From the 86th Floor: Reviews by Barry Reese
For much of the past year, I’ve had one person after another tell me that I should read this book. I resisted because nothing turns me off more than unceasing hype. Hell, I still haven’t seen Titanic for just that reason. That and the fact that the history books ruined the ending for me. The ship sinks, right?
Anyway, I finally broke down and purchased this book not long ago. It is a high-priced item, costing a little more than I usually like to plunk down for a paperback book, but the production values are typical Airship 27: which means the paper is high quality, the cover is engaging and the formatting is professional. So you could definitely argue that you got your money’s worth.
Now… about the story itself.
Let me start by saying that I don’t think this book is particularly revolutionary but it is a damned good read, especially for someone’s first novel.
Basically, Adam takes a mostly B-Level character and molds him into something more. Hell, the Green Lama is pitted against the hordes of the C’thulhu Mythos in this one! And Adam displays a deft hand at balancing action with characterization.
I particularly liked the supporting characters in this one: Caraway, Jean and Ken all stole quite a few scenes from the emerald-wearing hero. In fact, I’d say that the way they orbited the hero was quite well done and pretty classic, in my opinion. Even in the old Doc Savage series, Doc was pretty staid compared to the bickering of Monk and Ham.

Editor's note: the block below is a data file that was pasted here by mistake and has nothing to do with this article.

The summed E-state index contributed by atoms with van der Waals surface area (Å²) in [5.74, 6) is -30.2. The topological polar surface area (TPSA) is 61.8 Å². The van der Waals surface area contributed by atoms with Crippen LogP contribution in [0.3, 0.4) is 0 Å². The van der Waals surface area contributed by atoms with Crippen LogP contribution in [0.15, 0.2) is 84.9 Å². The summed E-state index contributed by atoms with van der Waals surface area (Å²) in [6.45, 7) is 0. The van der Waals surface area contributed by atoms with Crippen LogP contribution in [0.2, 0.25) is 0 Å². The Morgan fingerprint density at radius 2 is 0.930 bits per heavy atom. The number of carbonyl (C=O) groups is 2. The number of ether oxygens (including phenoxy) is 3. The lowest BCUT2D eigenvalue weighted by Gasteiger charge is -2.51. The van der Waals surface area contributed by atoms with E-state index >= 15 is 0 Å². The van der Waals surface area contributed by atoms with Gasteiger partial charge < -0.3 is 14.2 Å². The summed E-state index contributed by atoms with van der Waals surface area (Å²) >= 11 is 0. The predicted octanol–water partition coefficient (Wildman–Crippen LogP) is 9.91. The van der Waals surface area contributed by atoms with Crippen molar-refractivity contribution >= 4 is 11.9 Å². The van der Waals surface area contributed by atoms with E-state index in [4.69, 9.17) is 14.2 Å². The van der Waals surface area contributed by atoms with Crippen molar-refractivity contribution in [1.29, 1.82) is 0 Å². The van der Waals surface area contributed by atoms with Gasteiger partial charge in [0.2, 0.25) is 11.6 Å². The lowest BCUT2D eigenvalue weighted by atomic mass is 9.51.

There are several Easter eggs in the story that made me smile, especially the reference to the rampaging ape in the early chapters. It shows that Adam has a clear grasp on the audience who will be reading this.
If I had a complaint — and it’s a minor one — I think that Adam overdoes it a little on the Lama-speak and the C’thulhu words. Throw in all the German and Greek phrases, too, and I felt like I was skimming an awful lot. I’d tone that down somewhat in future volumes. I mean, we get it — that guy’s German. This guy likes to say “Ma-ni pad me” a lot. Too much of that stuff breaks up the narrative flow, in my opinion.
This book is a terrific, fast-paced read that features believable characters that you grow to care about. It’s a wonderful introduction to The Green Lama and definitely positions Adam Garcia as a leading voice in the New Pulp movement.
I give it 4 out of 5 stars.